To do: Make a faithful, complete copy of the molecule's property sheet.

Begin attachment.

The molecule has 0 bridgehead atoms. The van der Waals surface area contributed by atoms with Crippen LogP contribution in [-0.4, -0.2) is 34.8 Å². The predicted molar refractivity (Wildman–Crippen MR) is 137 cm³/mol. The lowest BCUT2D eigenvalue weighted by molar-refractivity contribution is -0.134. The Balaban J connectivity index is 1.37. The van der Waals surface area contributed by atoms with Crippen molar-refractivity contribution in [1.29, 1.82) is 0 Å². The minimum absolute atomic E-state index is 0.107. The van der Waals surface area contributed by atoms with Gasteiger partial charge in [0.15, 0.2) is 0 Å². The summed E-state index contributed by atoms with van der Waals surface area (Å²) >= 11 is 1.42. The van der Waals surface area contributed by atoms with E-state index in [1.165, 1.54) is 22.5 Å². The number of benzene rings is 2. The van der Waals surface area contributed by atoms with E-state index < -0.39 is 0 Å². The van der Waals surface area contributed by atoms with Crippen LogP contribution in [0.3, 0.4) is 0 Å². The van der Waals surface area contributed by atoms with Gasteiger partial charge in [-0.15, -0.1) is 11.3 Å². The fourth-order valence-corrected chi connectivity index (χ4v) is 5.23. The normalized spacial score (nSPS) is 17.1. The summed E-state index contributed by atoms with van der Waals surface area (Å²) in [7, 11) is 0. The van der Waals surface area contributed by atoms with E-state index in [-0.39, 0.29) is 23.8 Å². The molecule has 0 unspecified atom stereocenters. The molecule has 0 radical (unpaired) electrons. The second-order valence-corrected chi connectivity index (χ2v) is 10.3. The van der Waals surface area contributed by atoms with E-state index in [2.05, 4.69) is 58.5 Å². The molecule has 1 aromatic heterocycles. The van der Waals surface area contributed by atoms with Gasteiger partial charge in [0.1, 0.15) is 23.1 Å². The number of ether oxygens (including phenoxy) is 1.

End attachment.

The molecule has 0 bridgehead atoms. The van der Waals surface area contributed by atoms with Crippen LogP contribution in [-0.4, -0.2) is 34.8 Å². The predicted molar refractivity (Wildman–Crippen MR) is 137 cm³/mol. The lowest BCUT2D eigenvalue weighted by molar-refractivity contribution is -0.134. The Balaban J connectivity index is 1.37. The van der Waals surface area contributed by atoms with Crippen molar-refractivity contribution in [1.29, 1.82) is 0 Å². The minimum absolute atomic E-state index is 0.107. The van der Waals surface area contributed by atoms with Gasteiger partial charge in [0.15, 0.2) is 0 Å². The summed E-state index contributed by atoms with van der Waals surface area (Å²) >= 11 is 1.42. The van der Waals surface area contributed by atoms with E-state index in [1.165, 1.54) is 22.5 Å². The number of benzene rings is 2. The van der Waals surface area contributed by atoms with E-state index < -0.39 is 0 Å². The van der Waals surface area contributed by atoms with Crippen LogP contribution in [0.3, 0.4) is 0 Å². The van der Waals surface area contributed by atoms with Gasteiger partial charge in [-0.15, -0.1) is 11.3 Å². The fourth-order valence-corrected chi connectivity index (χ4v) is 5.23. The normalized spacial score (nSPS) is 17.1. The summed E-state index contributed by atoms with van der Waals surface area (Å²) in [7, 11) is 0. The van der Waals surface area contributed by atoms with E-state index in [-0.39, 0.29) is 23.8 Å². The molecule has 0 unspecified atom stereocenters. The molecule has 0 radical (unpaired) electrons. The second-order valence-corrected chi connectivity index (χ2v) is 10.3. The van der Waals surface area contributed by atoms with E-state index in [2.05, 4.69) is 58.5 Å². The molecule has 1 aromatic heterocycles. The van der Waals surface area contributed by atoms with Gasteiger partial charge in [0.1, 0.15) is 23.1 Å². The number of ether oxygens (including phenoxy) is 1.